SFU profs call for property surcharge to combat unaffordable housing

This 86-year-old home is being sold for 2.4 million dollars.

A new study by SFU professors Shih En Lu and Andrey Pavlov, along with UBC colleagues, argues for the creation of a 1.5 percent property surcharge targeting owners of vacant properties that are not contributing enough to the BC economy.

Owners that rent out their properties to non-family members would be able to apply for exemptions, thereby providing an incentive to put more vacant units into the rental market. Revenues from any jurisdiction that adopts this proposal would then be distributed to all Canadian tax-filers in the area in a lump-sum payment to boost economic growth.

The report estimates that in Vancouver alone, this would generate around $90 million annually. On top of that, the surcharge would help slow the flow of foreign investment that puts upward pressure on housing prices.

En Lu, an assistant professor of economics at SFU, says, “If you’re not contributing to the BC economy [. . .] and are driving out someone who would, then you have to pay an amount comparable to the income taxes that this person would have paid.”

The Greater Vancouver Real Estate Board reports the benchmark price for a detached residence in the Metro Vancouver region was over $1.2 million in November 2015, increasing by 22.6 percent from the previous year, making Vancouver the most expensive Canadian city in which to buy a house.

A case study by researcher Andy Yan in 2015 found 70 percent of detached residences were sold to Mainland China buyers, with around 36 per cent of owners of homes worth over $3 million listed as housewives or students. This study adds to the concern over Vancouver housing being used as a way for foreign investors to evade taxes, flip properties, and store wealth through relatives tax-free while simultaneously increasing housing prices.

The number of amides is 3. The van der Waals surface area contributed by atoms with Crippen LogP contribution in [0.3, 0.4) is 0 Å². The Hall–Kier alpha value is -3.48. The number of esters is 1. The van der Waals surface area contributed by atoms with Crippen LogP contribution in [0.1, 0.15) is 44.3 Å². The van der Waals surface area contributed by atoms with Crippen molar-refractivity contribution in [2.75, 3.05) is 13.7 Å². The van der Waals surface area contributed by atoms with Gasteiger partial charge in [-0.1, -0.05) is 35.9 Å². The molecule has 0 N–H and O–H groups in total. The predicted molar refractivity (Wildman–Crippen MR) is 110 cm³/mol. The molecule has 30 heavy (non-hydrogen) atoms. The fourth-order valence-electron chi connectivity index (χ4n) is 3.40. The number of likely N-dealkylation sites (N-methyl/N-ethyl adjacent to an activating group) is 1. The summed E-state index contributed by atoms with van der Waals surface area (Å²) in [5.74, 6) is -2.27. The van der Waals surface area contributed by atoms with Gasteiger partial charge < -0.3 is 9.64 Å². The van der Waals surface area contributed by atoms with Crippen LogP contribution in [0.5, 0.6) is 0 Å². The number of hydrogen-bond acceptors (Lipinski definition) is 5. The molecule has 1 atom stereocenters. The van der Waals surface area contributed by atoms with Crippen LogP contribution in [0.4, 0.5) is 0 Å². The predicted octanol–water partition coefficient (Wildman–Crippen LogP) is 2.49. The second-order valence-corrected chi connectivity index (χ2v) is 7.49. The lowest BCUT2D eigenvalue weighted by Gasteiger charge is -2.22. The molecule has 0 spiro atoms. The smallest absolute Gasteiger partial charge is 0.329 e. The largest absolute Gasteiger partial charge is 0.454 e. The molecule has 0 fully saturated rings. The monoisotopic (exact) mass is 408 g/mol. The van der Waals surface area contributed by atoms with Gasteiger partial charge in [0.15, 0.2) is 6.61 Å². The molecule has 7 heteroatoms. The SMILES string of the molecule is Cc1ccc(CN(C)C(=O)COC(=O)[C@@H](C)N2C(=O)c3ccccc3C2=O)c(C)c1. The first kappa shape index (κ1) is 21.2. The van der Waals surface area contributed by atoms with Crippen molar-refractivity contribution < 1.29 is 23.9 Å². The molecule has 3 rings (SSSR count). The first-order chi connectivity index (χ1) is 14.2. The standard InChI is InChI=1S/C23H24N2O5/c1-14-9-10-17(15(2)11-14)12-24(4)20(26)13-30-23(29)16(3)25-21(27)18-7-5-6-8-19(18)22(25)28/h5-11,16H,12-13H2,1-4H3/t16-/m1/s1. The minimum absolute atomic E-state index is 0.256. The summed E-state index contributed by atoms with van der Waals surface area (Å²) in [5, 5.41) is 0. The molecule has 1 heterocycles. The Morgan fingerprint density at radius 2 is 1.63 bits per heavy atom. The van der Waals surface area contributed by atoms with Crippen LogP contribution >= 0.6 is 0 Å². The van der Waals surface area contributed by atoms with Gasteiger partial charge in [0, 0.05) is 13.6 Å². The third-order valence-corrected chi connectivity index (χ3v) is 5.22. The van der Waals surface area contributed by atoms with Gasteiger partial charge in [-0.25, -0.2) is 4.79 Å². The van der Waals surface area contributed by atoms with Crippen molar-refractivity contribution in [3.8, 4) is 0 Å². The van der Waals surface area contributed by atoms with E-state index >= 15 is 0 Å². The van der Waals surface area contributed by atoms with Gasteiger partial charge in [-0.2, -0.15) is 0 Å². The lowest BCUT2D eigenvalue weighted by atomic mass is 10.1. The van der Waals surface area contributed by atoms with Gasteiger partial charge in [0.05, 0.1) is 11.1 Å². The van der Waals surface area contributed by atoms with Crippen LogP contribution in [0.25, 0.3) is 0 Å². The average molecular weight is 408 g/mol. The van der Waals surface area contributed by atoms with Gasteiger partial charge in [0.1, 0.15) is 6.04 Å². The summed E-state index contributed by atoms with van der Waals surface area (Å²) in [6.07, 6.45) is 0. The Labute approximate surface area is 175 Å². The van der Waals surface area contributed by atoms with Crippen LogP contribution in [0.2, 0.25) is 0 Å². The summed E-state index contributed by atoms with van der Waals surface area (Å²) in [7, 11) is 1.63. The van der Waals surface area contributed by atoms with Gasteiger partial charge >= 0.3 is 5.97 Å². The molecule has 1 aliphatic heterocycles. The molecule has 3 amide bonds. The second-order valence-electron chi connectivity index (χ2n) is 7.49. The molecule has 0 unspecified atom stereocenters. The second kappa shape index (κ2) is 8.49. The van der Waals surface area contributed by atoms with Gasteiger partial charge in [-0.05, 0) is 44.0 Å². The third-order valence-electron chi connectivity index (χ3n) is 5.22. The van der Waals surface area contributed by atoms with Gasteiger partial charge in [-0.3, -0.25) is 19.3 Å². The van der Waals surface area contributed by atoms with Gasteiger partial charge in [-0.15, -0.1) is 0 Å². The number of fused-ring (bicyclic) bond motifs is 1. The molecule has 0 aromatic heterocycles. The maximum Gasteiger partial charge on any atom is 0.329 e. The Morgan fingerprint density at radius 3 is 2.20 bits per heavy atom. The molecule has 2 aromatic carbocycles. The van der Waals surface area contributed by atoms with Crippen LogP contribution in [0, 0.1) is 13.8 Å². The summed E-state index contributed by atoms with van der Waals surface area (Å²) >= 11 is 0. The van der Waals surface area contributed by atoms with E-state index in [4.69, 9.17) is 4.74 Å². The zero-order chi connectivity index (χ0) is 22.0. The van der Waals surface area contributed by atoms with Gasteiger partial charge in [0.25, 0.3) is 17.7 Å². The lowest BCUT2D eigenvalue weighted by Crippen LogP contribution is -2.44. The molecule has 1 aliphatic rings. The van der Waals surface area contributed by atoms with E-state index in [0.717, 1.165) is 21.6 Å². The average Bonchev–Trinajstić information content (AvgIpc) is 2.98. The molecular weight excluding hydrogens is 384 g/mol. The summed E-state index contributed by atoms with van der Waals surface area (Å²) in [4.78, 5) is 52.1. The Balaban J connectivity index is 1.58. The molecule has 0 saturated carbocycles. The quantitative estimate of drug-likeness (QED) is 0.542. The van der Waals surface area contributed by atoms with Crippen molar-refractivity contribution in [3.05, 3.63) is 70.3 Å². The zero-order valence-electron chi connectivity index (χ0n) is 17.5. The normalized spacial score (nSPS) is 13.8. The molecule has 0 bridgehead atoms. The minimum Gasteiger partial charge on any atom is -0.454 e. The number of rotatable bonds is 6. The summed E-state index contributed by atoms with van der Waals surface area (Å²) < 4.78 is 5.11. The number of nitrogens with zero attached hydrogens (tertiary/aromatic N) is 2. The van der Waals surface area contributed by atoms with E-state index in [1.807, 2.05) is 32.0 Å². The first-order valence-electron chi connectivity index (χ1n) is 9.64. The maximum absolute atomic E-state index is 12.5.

Other than Vancouverites losing the dream of owning a single-family home, there are substantial risks to the local economy. These risks include labour shortages and stifled business innovation, as skilled workers prefer to locate in other regions where they can afford a single-family home instead of only a condo.

Vancouver may also lose new firms and the accompanying jobs they create if they are not able to find workers.

En Lu suggests, “Vancouver could become dominated by low-skill workers serving millionaires that make their money elsewhere — bad for growth, and bad for our ability to pay for public services.” He points to SFU as an example of this already happening — almost all of the job offers made by the Department of Economics to candidates for faculty positions with children were turned down, says En Lu.

Additionally, Canadian homeowners in Vancouver are exposed to a substantial amount of risk from a downturn in the real estate market or an increase in interest rates if they have invested most of their wealth into their home. A recent TD Economics report stresses the increasing risk of correction “with every month of double-digit home price growth.”

Pressure has been growing to address the housing issue with the #IDontHave1Million social media campaign that arose the past year and the provincial government promising to address housing affordability in the next budget.

However, they have no specific plans. Premier Christy Clark has mentioned in the past that she worries that “moving foreign investors out of the market [will make] housing prices [. . .] drop,” negatively affecting those who have already invested in a home. “We are open to new ideas,” the premier said of the issue.

Both professors agree that using first-time home buyer incentives would be like using “gas to douse a fire,” as En Lu put it himself, and would either end up in the hands of sellers or become obsolete as housing prices are bid up further.